Brett McKay: All right, so the way you do this, read widely, if you are a writer, do some of the exercise you talked about earlier, say you’re gonna write this from the perspective of Shakespeare, like how Shakespeare would write this essay. But you could even do… And you talk about this in the book. We’ve written about this on our website, copy work, where you just… You basically just… Hunter S. Thompson did this. He wrote The Great Gatsby, typed it out, ’cause he just wanted to know what it felt like to write a great novel. And Jack London did this with Stevenson. I mean, it’s a tradition of you just copy it and then you start internalizing those habits, but then, as you said, somewhere along the long in that alchemy you start adding in your own little flare to it.
Scott Newstok: Yeah. I mean, Stevenson recommends it as well. We have a number of examples of creators who say… Judd Apatow did that early as well. He would just transcribe Saturn Night Live episodes just trying to get the feeling of the timing of the skits. And the sense is that you’re putting yourself in the subject position of another creator and trying to think through, as you said, with the Hunter S. Thompson, what does it feel like to write like that? And it doesn’t mean that you have to write like that, but it is helpful. It is productive to go through that process of doing something that’s uncomfortable for you. Again, to use the bodily analogy, I ran track in college, and I remember our coach having us do all kinds of odd running exercises for warm-up, where we would run backwards, and we would run sideways, scissor steps, and we would skip and kick our legs in all kinds of odd ways. And the point wasn’t that we would ever do that in a race, but the point was we were stretching ourselves in all kinds of other directions, so that way when we did come back to our natural gait, or our native bodily motion that we would be better at it for having stretched ourself on all those other directions.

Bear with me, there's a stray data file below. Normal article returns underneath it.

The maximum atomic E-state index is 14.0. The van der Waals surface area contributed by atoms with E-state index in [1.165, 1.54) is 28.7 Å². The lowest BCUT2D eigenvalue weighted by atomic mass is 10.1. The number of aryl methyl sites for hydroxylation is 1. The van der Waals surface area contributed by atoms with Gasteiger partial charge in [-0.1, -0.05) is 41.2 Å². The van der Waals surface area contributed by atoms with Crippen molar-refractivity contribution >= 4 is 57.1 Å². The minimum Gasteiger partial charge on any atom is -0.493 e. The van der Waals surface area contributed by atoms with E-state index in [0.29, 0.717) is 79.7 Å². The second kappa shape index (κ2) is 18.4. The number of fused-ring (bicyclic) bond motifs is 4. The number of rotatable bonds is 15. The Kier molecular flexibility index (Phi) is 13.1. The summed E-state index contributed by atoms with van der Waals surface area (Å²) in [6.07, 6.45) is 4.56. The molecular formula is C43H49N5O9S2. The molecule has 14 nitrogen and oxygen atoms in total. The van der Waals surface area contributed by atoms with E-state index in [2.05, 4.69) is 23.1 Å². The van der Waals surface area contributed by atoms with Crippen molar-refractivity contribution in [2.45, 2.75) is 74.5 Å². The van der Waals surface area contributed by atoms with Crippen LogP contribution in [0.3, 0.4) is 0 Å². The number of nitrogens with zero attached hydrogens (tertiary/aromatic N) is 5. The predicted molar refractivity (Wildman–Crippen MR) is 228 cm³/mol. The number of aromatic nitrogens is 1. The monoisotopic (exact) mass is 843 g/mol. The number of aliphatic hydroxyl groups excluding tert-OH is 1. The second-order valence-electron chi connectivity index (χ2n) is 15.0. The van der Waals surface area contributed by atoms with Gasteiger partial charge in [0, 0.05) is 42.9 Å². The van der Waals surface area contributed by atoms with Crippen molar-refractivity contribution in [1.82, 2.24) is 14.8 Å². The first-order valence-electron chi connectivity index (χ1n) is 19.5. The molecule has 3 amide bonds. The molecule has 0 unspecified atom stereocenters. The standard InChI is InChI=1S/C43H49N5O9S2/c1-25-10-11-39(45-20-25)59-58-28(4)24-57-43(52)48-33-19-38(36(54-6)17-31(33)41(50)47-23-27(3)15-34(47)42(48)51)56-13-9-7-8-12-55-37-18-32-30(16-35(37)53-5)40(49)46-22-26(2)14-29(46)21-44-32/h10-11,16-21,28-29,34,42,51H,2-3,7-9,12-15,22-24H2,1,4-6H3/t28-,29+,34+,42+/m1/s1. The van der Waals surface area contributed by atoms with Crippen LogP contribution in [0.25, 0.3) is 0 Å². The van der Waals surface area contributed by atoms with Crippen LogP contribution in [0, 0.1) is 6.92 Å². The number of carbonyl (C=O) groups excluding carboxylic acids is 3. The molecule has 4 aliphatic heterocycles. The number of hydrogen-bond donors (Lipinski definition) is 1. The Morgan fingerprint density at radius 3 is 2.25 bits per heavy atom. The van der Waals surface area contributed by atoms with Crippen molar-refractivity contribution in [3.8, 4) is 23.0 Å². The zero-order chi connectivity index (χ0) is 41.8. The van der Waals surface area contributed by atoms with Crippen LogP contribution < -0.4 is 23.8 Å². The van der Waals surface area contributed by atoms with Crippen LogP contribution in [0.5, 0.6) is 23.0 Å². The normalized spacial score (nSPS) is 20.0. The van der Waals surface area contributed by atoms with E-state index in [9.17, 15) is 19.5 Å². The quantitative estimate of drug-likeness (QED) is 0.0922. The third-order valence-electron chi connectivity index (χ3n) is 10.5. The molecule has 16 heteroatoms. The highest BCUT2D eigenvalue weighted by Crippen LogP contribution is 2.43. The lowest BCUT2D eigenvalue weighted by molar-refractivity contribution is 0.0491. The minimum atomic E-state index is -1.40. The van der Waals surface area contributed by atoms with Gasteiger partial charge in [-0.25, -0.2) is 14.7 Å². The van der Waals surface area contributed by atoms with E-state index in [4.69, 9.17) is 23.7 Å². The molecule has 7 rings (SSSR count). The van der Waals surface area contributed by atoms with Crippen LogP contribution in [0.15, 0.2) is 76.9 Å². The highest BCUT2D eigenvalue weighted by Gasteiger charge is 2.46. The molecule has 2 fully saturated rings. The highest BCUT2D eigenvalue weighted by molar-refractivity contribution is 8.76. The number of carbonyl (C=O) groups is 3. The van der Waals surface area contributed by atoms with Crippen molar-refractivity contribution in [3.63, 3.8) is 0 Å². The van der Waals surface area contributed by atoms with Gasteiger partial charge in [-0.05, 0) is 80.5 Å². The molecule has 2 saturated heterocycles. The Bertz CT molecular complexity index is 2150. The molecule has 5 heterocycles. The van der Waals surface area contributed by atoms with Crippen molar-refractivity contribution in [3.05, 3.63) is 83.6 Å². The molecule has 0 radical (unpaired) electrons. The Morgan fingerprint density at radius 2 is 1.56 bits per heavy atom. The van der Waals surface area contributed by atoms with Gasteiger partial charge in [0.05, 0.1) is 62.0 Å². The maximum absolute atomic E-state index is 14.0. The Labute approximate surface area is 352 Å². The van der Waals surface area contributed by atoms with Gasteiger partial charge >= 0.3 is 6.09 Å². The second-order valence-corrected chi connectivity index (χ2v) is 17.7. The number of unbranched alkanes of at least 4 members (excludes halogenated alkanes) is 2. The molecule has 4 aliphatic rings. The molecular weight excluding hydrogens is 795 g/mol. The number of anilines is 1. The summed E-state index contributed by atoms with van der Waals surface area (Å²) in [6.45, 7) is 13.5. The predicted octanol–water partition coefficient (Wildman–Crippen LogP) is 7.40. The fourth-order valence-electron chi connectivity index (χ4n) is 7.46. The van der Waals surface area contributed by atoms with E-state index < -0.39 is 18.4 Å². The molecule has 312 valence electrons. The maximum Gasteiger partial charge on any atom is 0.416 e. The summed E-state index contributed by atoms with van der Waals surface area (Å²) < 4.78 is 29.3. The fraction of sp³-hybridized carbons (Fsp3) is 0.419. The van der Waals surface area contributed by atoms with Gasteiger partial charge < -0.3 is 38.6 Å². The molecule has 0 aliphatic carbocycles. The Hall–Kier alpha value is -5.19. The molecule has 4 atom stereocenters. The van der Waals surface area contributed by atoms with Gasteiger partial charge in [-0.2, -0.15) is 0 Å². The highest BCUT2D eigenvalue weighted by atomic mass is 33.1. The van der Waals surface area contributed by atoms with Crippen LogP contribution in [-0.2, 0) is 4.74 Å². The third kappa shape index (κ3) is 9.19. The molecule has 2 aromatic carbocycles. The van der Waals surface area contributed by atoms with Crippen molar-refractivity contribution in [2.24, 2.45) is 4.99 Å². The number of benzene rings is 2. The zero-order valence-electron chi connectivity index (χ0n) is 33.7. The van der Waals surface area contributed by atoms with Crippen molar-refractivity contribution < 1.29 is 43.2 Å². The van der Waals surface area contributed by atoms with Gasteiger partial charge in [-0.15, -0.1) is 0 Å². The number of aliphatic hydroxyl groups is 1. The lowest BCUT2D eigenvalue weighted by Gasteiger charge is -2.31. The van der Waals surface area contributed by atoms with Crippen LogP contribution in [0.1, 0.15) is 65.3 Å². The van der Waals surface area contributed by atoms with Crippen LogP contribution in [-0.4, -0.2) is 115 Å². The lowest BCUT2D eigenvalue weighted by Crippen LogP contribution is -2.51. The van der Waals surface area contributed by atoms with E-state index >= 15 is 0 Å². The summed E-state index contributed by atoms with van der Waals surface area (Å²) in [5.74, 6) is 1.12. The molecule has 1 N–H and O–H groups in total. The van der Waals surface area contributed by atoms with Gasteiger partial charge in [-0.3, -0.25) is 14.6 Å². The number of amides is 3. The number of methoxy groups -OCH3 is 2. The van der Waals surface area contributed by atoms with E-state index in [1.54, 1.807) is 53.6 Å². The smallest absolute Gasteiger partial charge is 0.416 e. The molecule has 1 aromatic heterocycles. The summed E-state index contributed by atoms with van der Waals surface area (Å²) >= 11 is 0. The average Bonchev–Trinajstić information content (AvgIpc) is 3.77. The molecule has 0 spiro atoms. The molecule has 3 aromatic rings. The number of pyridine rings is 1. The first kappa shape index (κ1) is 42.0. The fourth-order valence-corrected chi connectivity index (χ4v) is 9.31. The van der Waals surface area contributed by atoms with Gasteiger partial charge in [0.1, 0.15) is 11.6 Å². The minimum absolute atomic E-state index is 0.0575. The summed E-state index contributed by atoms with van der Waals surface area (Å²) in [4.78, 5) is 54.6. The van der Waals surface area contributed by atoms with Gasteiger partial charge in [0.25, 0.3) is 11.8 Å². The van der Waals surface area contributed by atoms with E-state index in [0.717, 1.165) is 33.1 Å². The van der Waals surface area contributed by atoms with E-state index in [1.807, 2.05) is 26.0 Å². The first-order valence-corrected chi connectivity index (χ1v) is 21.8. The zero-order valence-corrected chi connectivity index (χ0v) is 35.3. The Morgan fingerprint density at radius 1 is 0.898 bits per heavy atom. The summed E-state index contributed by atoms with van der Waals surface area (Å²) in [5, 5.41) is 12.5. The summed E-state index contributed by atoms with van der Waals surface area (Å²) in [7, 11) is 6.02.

So yeah, I do… I will encourage students to say, “Transcribe this poem, but write it out as if you were writing it yourself for the first time, and ask yourself, why would I say from fairest creatures we desire increase?” That’s a little weird. I could have said we desire increase from fairest creatures, so why would I invert the structure of that sentence? And why do we like beautiful creatures to reproduce? And then the next line starts to answer that question that you posed in the first line. So again, seeing writing as a form of thinking, or as a form of human expression rather than, I don’t know, frankly, seeing it as something that you just brutally extract meaning from for the multiple choice question that you have to answer for the quiz.
Brett McKay: So I mean, thinking requires… And you talked about this earlier, Shakespeare’s dedication, so oftentimes rote exercises. And they seem boring and mind numbing, and they just… But there’s a trick. There’s something to it that’ll help you actually internalize this stuff.
Scott Newstok: Yeah. Here’s one of the rote things that was recommended early in the 16th century by Erasmus, and it was adopted by educators across Europe, and it’s still used by artists to this day, is something as rote as transcribing phrases and quotations that you hear from singers, and thinkers, and politicians, and writers whom you admire. Just making a notebook of that. That sounds really basic. That sounds even almost remedial, but we know that in many cases we have fantastic examples of writers who created that own personal archive of great phrasing, and great thoughts, and great thinkers whom they admired, and then that… At some point, that became a kind of a trove for their own creation when they were later making a speech, or later drafting a letter, or producing an essay, or creating a new manifesto, that they had absorbed those words and thoughts of others that help them become their best most articulate self.
So that is rote in the sense of it doesn’t sound like a form of creativity if I tell you to sit down and write other people’s words down, but in the long run it does end up helping you articulate yourself in the best possible way. So that’s one example of that rote process. The imitation that we were talking about earlier fits along those lines. The Ben Franklin experience of trying to reconstruct what someone else has said using their words. You’re trying to think your way into a different voice. And again, the pedagogy in this period would have encouraged that. A little eight-year old boy from Stratford would have been asked to imagine himself as a widow from the Trojan War. Now, that’s distant in time, that’s distance in gender, that’s distant in nation and all kinds of circumstances, but you…
That’s an amazing exercise to stretch yourself into a different subject position. And I have students who’ve done this with writing back to a Shakespearean character or writing in the voice of a new character that they’ve added to the play, that they’ve kind of inserted themselves into the dialogue there, and it’s fun and it’s productive, and it’s a great way to stretch your mind.
Brett McKay: So rote exercises can be fun. You can make them fun, I think so.